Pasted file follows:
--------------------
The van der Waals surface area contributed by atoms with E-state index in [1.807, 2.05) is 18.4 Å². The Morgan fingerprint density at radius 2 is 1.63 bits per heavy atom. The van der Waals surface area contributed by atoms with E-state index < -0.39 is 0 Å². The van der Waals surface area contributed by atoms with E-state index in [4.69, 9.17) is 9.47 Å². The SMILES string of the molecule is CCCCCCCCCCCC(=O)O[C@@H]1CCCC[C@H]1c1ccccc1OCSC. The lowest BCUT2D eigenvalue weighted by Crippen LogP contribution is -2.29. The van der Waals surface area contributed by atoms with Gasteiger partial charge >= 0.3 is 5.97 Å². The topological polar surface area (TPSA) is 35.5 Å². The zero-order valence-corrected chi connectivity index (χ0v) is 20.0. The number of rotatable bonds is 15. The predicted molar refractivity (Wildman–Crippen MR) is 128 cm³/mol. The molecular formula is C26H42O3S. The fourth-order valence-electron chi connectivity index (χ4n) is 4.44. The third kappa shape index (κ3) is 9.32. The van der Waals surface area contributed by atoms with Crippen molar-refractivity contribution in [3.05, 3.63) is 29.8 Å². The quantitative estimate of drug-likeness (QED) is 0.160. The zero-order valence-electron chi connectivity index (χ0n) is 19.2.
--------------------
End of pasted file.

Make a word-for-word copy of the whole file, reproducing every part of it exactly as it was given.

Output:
The van der Waals surface area contributed by atoms with E-state index in [1.807, 2.05) is 18.4 Å². The Morgan fingerprint density at radius 2 is 1.63 bits per heavy atom. The van der Waals surface area contributed by atoms with E-state index < -0.39 is 0 Å². The van der Waals surface area contributed by atoms with E-state index in [4.69, 9.17) is 9.47 Å². The SMILES string of the molecule is CCCCCCCCCCCC(=O)O[C@@H]1CCCC[C@H]1c1ccccc1OCSC. The lowest BCUT2D eigenvalue weighted by Crippen LogP contribution is -2.29. The van der Waals surface area contributed by atoms with Gasteiger partial charge >= 0.3 is 5.97 Å². The topological polar surface area (TPSA) is 35.5 Å². The zero-order valence-corrected chi connectivity index (χ0v) is 20.0. The number of rotatable bonds is 15. The predicted molar refractivity (Wildman–Crippen MR) is 128 cm³/mol. The molecular formula is C26H42O3S. The fourth-order valence-electron chi connectivity index (χ4n) is 4.44. The third kappa shape index (κ3) is 9.32. The van der Waals surface area contributed by atoms with Crippen molar-refractivity contribution in [3.05, 3.63) is 29.8 Å². The quantitative estimate of drug-likeness (QED) is 0.160. The zero-order valence-electron chi connectivity index (χ0n) is 19.2.